“Thanks for taking these library books back for me.” I said to my friend.
“You’re welcome, I’ll try to take care of that for you.”
“Try?” I asked myself. Try?
“Do you think you won’t be able to?” I asked her.
“Oh, no, I’ll stop over this afternoon and drop them off.” She replied.
“Okay, thanks so much.”
There’s a big difference between try and will. When my friend said she’d try, she didn’t sound committed to making sure the books would be returned. If at first she’d said, “Yes, I will take them over this afternoon” there would have been no question. It’s a firm commitment of intention.
“I really want to lose some weight” a client said to me.
“How much would you like to lose?”
“Probably 35 pounds, I’d like to weigh 125.”
“When was the last time you weighed 125?” I queried.
“When I was in college.”
“And how old are you now?”
Does this conversation resonate with you? You’ve put on some weight and you’d love more than anything to lose it and have the body you once had.
May I ever so gently remind you that you'll never be twenty again?
I don’t mean to sound defeatist. Not at all. I’m a realist and by that I mean, I accept the present moment with compassion. I allow that who and what I am in this moment is exactly the way I’m intended to be – a little rounder in the middle, gray hair, sagging breasts.
Sure, I’d like some things to be different. I too wouldn’t mind wearing some of the cute little outfits of my youth, but then again…
There are many ways we can move our bodies, but for me, I like walking. Inhaling fresh air, especially on a crisp fall day, is heaven on earth.
In the summer when it’s hot, I like to get up before the sunrise to walk. More than the heat though, the road I walk on is due east/west so the sun rises behind me and I’m not visible to oncoming traffic. The road is a very narrow country road, so there’s a survival component to my getting up early.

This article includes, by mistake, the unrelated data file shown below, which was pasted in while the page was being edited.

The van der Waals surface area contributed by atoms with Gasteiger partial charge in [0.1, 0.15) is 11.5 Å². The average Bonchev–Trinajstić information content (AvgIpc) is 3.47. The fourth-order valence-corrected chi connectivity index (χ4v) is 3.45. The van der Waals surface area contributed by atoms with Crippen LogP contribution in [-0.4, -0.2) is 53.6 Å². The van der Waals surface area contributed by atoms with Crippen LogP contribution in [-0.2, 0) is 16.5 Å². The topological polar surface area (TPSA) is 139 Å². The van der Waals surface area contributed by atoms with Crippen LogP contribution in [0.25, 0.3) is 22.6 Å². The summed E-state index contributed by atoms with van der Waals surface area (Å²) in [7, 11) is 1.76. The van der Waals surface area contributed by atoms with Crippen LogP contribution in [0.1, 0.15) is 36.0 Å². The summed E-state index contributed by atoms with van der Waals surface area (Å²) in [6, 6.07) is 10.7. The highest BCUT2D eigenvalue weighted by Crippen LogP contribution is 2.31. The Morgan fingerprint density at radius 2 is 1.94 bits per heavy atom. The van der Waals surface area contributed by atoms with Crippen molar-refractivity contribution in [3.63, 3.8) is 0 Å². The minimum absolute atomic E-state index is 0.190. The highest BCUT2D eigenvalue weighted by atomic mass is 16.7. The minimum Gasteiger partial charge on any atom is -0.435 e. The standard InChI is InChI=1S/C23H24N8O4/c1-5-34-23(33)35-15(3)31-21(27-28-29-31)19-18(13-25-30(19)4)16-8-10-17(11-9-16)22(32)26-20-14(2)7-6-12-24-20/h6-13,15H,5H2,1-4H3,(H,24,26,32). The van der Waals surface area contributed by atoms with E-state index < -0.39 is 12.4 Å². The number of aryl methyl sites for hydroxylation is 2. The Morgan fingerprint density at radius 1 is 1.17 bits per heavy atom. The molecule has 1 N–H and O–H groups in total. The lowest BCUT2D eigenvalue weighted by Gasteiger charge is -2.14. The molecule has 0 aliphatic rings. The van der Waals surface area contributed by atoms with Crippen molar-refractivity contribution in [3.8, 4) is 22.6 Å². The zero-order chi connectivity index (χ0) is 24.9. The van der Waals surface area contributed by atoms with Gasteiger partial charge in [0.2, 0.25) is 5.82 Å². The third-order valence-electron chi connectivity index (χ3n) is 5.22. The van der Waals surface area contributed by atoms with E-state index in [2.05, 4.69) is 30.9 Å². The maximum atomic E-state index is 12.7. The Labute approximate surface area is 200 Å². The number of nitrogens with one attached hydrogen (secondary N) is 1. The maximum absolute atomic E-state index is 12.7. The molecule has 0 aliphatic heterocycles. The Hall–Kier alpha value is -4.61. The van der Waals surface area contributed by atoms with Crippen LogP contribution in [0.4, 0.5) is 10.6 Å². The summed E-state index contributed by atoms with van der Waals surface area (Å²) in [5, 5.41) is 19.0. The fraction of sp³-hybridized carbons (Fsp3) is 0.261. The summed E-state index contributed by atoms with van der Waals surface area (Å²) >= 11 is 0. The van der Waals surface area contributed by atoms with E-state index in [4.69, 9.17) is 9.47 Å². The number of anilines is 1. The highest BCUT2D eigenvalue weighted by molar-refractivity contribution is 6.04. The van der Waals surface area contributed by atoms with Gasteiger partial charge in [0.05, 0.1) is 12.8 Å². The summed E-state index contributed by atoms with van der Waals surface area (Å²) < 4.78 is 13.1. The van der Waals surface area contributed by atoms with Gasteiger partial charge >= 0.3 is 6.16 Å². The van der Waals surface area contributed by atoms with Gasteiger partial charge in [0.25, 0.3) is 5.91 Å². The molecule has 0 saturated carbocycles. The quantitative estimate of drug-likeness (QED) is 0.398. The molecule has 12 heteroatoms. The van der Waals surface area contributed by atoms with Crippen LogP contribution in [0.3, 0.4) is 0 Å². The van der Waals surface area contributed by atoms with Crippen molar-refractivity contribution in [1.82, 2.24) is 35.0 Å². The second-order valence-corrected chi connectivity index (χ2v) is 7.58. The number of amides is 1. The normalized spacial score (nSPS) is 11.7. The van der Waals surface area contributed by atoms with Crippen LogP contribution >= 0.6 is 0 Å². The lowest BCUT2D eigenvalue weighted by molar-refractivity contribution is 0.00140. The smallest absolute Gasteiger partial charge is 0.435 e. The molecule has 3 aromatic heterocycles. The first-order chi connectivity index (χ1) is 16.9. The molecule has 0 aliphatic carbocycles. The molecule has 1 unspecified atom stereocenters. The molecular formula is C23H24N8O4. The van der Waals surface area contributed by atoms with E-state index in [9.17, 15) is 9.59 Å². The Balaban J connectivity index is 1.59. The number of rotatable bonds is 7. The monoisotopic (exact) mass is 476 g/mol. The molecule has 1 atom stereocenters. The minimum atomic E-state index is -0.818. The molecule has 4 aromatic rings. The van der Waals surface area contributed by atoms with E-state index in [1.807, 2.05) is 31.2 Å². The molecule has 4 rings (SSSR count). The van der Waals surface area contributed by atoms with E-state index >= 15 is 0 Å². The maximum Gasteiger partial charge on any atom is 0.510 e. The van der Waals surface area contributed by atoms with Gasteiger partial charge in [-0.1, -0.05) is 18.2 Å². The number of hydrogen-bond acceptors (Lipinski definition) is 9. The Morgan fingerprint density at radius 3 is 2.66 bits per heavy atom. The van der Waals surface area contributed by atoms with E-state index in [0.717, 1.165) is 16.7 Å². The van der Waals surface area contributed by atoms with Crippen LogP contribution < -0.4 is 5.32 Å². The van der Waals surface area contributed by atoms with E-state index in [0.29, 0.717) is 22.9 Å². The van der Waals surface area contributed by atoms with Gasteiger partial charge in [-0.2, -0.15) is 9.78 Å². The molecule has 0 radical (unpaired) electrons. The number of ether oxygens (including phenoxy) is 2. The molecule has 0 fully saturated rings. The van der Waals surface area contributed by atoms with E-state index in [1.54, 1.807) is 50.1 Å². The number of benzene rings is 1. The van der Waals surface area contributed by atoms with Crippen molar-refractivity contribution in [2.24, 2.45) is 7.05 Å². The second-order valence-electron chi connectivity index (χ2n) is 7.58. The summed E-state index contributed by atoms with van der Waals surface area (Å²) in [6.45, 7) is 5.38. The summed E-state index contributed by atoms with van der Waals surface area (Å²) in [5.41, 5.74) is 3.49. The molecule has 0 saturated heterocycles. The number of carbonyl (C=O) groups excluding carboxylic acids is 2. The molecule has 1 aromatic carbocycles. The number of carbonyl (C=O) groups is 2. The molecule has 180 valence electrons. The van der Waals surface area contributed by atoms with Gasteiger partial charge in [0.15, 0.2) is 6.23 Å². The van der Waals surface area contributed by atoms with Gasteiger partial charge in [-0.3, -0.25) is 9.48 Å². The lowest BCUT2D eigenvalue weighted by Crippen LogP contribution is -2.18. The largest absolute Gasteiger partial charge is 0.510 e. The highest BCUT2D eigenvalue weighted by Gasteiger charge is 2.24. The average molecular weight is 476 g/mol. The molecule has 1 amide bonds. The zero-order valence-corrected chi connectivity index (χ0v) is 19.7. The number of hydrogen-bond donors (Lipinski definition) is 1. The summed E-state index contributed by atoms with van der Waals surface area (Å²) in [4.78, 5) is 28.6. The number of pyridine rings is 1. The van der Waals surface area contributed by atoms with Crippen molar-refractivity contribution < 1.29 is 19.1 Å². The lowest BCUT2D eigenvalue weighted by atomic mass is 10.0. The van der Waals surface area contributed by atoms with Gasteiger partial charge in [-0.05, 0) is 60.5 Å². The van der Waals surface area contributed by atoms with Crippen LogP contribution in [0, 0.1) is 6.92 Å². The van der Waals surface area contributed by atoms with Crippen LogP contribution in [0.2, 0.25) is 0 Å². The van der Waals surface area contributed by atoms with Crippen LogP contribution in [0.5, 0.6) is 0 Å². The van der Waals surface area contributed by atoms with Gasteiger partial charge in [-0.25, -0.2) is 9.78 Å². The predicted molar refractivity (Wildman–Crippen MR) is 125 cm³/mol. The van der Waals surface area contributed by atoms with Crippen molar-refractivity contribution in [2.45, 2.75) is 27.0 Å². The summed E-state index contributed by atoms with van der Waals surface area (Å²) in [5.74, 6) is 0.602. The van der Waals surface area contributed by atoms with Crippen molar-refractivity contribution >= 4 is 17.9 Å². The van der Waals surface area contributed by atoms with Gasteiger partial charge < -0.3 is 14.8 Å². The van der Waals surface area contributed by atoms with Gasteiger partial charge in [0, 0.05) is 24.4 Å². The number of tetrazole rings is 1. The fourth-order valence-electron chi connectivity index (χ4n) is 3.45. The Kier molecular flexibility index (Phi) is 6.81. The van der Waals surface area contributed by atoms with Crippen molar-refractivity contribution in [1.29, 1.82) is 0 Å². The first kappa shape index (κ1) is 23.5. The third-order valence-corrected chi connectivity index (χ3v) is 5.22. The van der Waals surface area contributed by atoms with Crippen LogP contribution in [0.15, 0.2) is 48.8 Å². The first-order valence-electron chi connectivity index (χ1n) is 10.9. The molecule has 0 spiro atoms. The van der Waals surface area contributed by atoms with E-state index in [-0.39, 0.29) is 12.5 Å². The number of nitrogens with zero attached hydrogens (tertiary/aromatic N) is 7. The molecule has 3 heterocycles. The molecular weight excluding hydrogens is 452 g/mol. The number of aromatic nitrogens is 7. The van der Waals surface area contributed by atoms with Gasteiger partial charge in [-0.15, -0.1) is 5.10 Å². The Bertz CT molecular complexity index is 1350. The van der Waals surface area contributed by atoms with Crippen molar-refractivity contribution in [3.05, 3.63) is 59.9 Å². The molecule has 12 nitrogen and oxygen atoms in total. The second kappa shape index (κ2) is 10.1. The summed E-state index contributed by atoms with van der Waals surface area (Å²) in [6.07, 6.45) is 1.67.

As I walk, I greet the maple trees in my front yard and the neighborhood Golden Retriever Ginger who sits outside waiting for a passerby to play ball with her. One morning, she sat with a plastic bat in her mouth – the image of it still cracks me up.
“No, we’re not eating lunch.” My friend Janet said. “We’re having hot fudge sundaes for dinner, remember?”
“What does that have to do with lunch?” I asked.
My stomach was hungry and I was getting a little shaky. We’d been water skiing all morning and I was ready to eat.
“A hot fudge sundae has a lot of calories,” Janet reminded me, “so if we don’t eat lunch we’ll stay within our calorie limit for the day.”
“Oh” was all I managed to say.
I didn’t get it. But Janet was the smart one in our teenage duo. We had become friends in ninth grade when I was put into an accelerated algebra class without ever knowing algebra and as Winnie the Pooh says, “that’s a long story and even longer when I tell it,” so I’ll spare you the details. Suffice it to say, because Janet was thin and I was not, I looked up to her and her theory on how to be thin.
I woke up the other night thinking about the body and how amazing it is. I mean, it’s so incredibly amazing that we don’t even know all the details of how it works. I love how we’re constantly learning new things about it.
And yet, we try to control and manipulate it.
I love it when I start thinking about the magnificence of the body. How, from one egg and one sperm, a body knows how to grow into form with an innate intelligence and the ability survive on planet earth.